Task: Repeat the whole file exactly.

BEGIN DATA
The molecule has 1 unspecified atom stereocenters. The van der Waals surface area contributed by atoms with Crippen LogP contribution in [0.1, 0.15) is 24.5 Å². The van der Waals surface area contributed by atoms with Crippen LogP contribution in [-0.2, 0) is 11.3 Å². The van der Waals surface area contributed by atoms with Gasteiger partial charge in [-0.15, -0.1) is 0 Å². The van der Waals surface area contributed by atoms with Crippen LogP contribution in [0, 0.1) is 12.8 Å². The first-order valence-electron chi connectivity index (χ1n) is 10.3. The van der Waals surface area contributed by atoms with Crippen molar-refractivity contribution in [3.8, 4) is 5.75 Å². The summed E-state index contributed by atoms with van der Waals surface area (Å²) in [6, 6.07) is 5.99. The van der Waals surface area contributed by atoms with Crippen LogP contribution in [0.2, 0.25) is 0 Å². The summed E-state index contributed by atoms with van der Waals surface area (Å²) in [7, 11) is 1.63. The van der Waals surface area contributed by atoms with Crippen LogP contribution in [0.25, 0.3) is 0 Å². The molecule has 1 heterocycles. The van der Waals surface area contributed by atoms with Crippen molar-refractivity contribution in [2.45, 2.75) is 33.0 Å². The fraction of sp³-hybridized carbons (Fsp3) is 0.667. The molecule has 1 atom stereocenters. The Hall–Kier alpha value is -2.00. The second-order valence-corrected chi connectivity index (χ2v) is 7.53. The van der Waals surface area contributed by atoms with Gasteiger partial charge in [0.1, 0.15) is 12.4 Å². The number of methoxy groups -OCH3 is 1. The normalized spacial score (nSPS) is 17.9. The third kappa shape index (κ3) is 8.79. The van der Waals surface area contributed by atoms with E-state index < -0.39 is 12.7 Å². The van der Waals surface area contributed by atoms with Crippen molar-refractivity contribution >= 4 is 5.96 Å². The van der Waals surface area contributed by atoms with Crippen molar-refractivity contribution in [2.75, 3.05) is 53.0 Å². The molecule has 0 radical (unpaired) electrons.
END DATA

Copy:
The molecule has 1 unspecified atom stereocenters. The van der Waals surface area contributed by atoms with Crippen LogP contribution in [0.1, 0.15) is 24.5 Å². The van der Waals surface area contributed by atoms with Crippen LogP contribution in [-0.2, 0) is 11.3 Å². The van der Waals surface area contributed by atoms with Gasteiger partial charge in [-0.15, -0.1) is 0 Å². The van der Waals surface area contributed by atoms with Crippen LogP contribution in [0, 0.1) is 12.8 Å². The first-order valence-electron chi connectivity index (χ1n) is 10.3. The van der Waals surface area contributed by atoms with Crippen molar-refractivity contribution in [3.8, 4) is 5.75 Å². The summed E-state index contributed by atoms with van der Waals surface area (Å²) in [6, 6.07) is 5.99. The van der Waals surface area contributed by atoms with Crippen LogP contribution in [0.2, 0.25) is 0 Å². The summed E-state index contributed by atoms with van der Waals surface area (Å²) in [7, 11) is 1.63. The van der Waals surface area contributed by atoms with Crippen LogP contribution in [0.25, 0.3) is 0 Å². The molecule has 1 heterocycles. The van der Waals surface area contributed by atoms with Crippen molar-refractivity contribution in [2.45, 2.75) is 33.0 Å². The fraction of sp³-hybridized carbons (Fsp3) is 0.667. The molecule has 1 atom stereocenters. The Hall–Kier alpha value is -2.00. The second-order valence-corrected chi connectivity index (χ2v) is 7.53. The van der Waals surface area contributed by atoms with Gasteiger partial charge in [0.1, 0.15) is 12.4 Å². The number of methoxy groups -OCH3 is 1. The normalized spacial score (nSPS) is 17.9. The third kappa shape index (κ3) is 8.79. The van der Waals surface area contributed by atoms with E-state index < -0.39 is 12.7 Å². The van der Waals surface area contributed by atoms with Crippen molar-refractivity contribution >= 4 is 5.96 Å². The van der Waals surface area contributed by atoms with Crippen molar-refractivity contribution in [2.75, 3.05) is 53.0 Å². The molecule has 0 radical (unpaired) electrons.